UPDATE 2-EU Parliament backs carbon market support plan
* Throws lifeline to ailing EU carbon scheme
* Carbon price up after vote
* Will require member state backing to become law
* Up to 900 million permits would be temporarily withdrawn
(Adds comment, background)
STRASBOURG/LONDON, July 3 (Reuters) - The European Parliament after months of bitter debate backed a plan on Wednesday to boost carbon prices, throwing a lifeline to the EU Emissions Trading System (ETS) and the bloc's push for greener energy.
EU politicians in Strasbourg voted 344-311 in favour of temporarily removing up to 900 million permits from trade, tackling oversupply that has sent carbon prices to record lows.
"Common sense sometimes takes longer than it should, but normally it prevails in the end - also today," tweeted EU climate chief Connie Hedegaard.
The ETS is a cornerstone of European Union climate policy, but a much higher carbon price is needed to achieve its goal of spurring industry to invest in low-carbon energy.
The EU politicians voted against a plan put forward last month but agreed to allow a one-off intervention in the market to temporarily withdraw up to 900 million permits.
Companies and utilities buy these to cover their excessive carbon emissions output.
"The 'yes' vote should provide a short-term boost to carbon prices and confirms the EU's commitment to the success of the ETS and to implementing the long-term improvements that are still needed," said Thomas Rassmuson, founding partner at CF Partners, an investment firm specialising in renewable energy.
EU carbon prices were down ahead of the vote but traders took the outcome as a signal to buy, sending prices up almost 10 percent. Carbon traded at 4.57 euros per tonne, up 6.5 percent, as of 1148 GMT.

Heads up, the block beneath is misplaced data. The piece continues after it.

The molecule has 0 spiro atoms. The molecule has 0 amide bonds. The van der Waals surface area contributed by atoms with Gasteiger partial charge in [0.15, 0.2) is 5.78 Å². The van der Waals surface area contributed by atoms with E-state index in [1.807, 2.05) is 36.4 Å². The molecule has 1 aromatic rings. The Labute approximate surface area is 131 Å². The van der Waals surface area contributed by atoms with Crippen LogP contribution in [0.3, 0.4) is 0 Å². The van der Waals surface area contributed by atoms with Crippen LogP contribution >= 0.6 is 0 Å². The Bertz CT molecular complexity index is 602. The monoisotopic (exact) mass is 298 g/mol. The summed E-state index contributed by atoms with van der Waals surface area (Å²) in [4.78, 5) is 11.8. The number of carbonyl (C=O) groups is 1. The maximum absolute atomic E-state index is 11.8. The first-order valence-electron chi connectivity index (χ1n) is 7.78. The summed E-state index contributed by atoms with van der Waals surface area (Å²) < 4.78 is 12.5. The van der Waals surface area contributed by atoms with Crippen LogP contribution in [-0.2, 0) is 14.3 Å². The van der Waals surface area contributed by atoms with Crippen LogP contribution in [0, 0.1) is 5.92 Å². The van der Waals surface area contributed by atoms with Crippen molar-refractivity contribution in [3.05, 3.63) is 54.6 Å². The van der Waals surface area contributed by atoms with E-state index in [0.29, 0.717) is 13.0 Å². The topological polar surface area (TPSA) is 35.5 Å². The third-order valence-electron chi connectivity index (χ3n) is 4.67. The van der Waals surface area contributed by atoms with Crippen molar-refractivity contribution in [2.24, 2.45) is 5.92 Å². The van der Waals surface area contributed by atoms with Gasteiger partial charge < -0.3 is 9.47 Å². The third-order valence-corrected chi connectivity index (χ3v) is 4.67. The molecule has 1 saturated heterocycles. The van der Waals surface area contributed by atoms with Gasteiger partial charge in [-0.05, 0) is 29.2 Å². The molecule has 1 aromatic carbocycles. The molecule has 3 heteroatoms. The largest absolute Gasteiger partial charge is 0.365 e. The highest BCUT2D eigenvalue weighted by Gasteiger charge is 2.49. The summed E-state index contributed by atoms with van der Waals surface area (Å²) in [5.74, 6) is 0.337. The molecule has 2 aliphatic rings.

Shares in Germany utility E.ON briefly turned positive after the vote before falling back on a lower benchmark DAX index. Shares in RWE were down 1.4 percent.
Analysts have estimated that EU carbon prices could average 8 to 9 euros over the next eight years, almost double current levels, if the plan to temporarily remove permits is implemented.
Before it can become law, the plan still requires backing from EU member states, which is unlikely before a German election set for September.
Ultimately, analysts say carbon prices must reach levels of 40 to 50 euros to drive investment in lower carbon energy, something governments are keen to see happen to help them reach 2020 environmental targets.
Poland opposes efforts to bolster carbon prices, however, as its economy still relies heavily on carbon-intensive coal. Germany has also failed to support action, with the economy ministry loath to intervene in the market.
Other opponents include energy-intensive industries reluctant to pay higher energy costs, free trade advocates against intervening in markets, and some who argue the temporary removal of permits cannot raise carbon prices to meaningful levels.
The power sector and energy companies such as Royal Dutch Shell, keen to promote natural gas, have strongly supported the permit removal plan.
Finnish utility Fortum said it marked a step toward deeper structural measures still needed.
"A more profound renovation of emissions trading is necessary. The carbon market has to be strengthened by setting an emissions reduction target for 2030 and by introducing a (permanent permit) supply adjustment mechanism," Fortum Chief Financial Officer Markus Rauramo said.
(Additional reporting by Christoph Steitz, Barbara Lewis, Nerijus Adomaitis and Michel Rose; editing by Jason Neely)